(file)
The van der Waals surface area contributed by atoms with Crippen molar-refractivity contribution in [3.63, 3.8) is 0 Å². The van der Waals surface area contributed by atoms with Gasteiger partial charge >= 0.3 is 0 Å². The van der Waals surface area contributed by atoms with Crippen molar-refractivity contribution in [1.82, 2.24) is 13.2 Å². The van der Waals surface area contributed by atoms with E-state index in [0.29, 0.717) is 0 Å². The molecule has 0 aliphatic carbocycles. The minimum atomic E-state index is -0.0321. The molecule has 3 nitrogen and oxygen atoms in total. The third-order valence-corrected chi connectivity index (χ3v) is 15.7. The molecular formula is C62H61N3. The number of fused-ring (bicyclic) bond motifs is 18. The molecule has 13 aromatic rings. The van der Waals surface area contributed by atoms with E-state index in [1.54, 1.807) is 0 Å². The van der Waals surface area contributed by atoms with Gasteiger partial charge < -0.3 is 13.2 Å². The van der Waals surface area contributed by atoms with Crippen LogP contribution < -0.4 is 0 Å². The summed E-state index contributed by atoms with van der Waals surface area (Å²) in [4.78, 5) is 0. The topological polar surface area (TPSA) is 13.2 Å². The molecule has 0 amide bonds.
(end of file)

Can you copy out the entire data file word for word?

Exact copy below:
The van der Waals surface area contributed by atoms with Crippen molar-refractivity contribution in [3.63, 3.8) is 0 Å². The van der Waals surface area contributed by atoms with Gasteiger partial charge >= 0.3 is 0 Å². The van der Waals surface area contributed by atoms with Crippen molar-refractivity contribution in [1.82, 2.24) is 13.2 Å². The van der Waals surface area contributed by atoms with E-state index in [0.29, 0.717) is 0 Å². The molecule has 0 aliphatic carbocycles. The minimum atomic E-state index is -0.0321. The molecule has 3 nitrogen and oxygen atoms in total. The third-order valence-corrected chi connectivity index (χ3v) is 15.7. The molecular formula is C62H61N3. The number of fused-ring (bicyclic) bond motifs is 18. The molecule has 13 aromatic rings. The van der Waals surface area contributed by atoms with E-state index in [1.54, 1.807) is 0 Å². The van der Waals surface area contributed by atoms with Gasteiger partial charge < -0.3 is 13.2 Å². The van der Waals surface area contributed by atoms with Crippen LogP contribution < -0.4 is 0 Å². The summed E-state index contributed by atoms with van der Waals surface area (Å²) in [4.78, 5) is 0. The topological polar surface area (TPSA) is 13.2 Å². The molecule has 0 amide bonds.